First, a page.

Americans live at a time in which the destruction and violence pursued under the regime of neoliberalism is waged unapologetically and without pause. One consequence is that it has become more difficult to defend a system that punishes its children, destroys the lives of workers, derides public servants, plunders the planet and destroys public goods. Americans live in an age of disposability in which the endless throwing away of goods is matched by a system that views an increasing number of people — poor Black and Brown youth, immigrants, Muslims, unemployed workers and those unable to participate in the formal economy — as excess and subject to zones of social and economic abandonment. As Gayatri Spivak rightly observes, “When human beings are valued as less than human, violence begins to emerge as the only response.” At issue here is not just the crushing of the human spirit, mind and body, but the abandonment of democratic politics itself. Violence wages war against hope, obliterates the imagination, and undermines any sense of critical agency and collective struggle.
Sites of Resistance
Yet, resistance cannot be obliterated, and we are seeing hopeful signs of it all over the world. In the US, Black youth are challenging police and state violence, calling for widespread alliances among diverse groups of young people, such as the Movement for Black Lives (M4BL), worker-controlled labor movements, the movement around climate change, movements against austerity and movements that call for the abolition of the prison system among others. All of these are connecting single issues to a broader comprehensive politics, one that is generating radical policy proposals that reach deep into demands for power, freedom and justice. Such proposals extend from reforming the criminal legal system to ending the exploitative privatization of natural resources. What is being produced by these young people is less a blueprint for short-term reform than a vision of the power of the radical imagination in addressing long term, transformative organizing and a call for a radical restructuring of society.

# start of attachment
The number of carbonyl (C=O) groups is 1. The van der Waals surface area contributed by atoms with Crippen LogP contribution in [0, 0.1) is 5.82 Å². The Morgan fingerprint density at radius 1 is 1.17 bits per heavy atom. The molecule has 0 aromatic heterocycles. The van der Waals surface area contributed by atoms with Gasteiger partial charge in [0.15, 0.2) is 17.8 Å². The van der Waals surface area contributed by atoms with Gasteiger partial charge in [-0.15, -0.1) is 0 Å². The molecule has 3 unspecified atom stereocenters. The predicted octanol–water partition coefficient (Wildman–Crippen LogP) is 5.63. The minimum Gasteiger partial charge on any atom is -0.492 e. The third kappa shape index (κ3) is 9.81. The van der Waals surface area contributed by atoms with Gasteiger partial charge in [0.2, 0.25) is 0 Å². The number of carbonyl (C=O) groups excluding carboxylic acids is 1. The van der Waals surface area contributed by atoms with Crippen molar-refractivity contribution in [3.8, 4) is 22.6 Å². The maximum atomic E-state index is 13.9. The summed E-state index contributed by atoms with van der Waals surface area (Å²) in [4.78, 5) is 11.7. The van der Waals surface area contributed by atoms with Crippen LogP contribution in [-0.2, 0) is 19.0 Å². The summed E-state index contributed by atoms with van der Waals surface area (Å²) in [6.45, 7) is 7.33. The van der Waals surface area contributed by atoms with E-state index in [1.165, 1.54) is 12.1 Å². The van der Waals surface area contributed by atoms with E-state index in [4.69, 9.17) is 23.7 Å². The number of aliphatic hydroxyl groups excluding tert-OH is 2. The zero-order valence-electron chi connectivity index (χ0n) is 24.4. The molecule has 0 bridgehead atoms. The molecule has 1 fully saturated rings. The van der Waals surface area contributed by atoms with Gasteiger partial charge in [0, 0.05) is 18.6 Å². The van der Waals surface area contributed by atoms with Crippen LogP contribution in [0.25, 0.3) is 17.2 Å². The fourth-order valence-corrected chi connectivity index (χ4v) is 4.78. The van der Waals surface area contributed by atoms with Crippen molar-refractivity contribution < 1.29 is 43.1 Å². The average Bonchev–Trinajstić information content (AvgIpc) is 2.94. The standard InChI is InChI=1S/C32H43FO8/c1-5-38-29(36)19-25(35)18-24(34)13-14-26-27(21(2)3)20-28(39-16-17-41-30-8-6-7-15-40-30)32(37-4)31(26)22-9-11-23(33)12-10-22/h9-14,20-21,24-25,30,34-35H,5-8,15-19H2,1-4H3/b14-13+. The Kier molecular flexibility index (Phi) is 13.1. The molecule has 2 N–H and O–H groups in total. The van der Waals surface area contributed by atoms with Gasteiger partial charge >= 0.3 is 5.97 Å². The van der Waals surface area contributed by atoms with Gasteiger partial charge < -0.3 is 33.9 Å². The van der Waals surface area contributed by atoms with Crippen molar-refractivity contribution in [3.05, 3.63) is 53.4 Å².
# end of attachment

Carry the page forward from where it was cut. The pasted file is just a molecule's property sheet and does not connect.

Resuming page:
What we are seeing is the birth of a radical vision and a corresponding mode of politics that calls for the end of violence in all of its crude and militant death-dealing manifestations. Such movements are not only calling for the death of the two-party system and the distribution of wealth, power and income, but also for a politics of civic memory and courage, one capable of analyzing the ideology, structures and mechanisms of capitalism and other forms of oppression. For the first time since the 1960s, political unity is no longer a pejorative term, new visions matter and coalitions arguing for a broad-based social movement appear possible again.
A new politics of insurrection is in the air, one that is challenging the values, policies, structure and relations of power rooted in a warfare society and war culture that propagate intolerable violence. State violence in both its hidden and visible forms is no longer a cause for despair but for informed and collective resistance. Zygmunt Bauman is right in insisting that the bleakness and dystopian politics of our times necessitates the ability to dream otherwise, to imagine a society “which thinks it is not just enough, which questions the sufficiency of any achieved level of justice and considers justice always to be a step or more ahead. Above all, it is a society that reacts angrily to any case of injustice and promptly sets about correcting it.”
It is precisely such a collective spirit informing a resurgent politics within the Black Lives Matter movement and other movements — a politics that is being rewritten in the discourse of critique and hope, emancipation and transformation. Once again, the left has a future and the future has a left.
Henry A. Giroux currently is the McMaster University Professor for Scholarship in the Public Interest and The Paulo Freire Distinguished Scholar in Critical Pedagogy. He also is a Distinguished Visiting Professor at Ryerson University. His most recent books include The Violence of Organized Forgetting (City Lights, 2014), Dangerous Thinking in the Age of the New Authoritarianism (Routledge, 2015) and coauthored with Brad Evans, Disposable Futures: The Seduction of Violence in the Age of Spectacle (City Lights, 2015). Giroux is also a member of Truthout’s Board of Directors. His website is www.henryagiroux.com.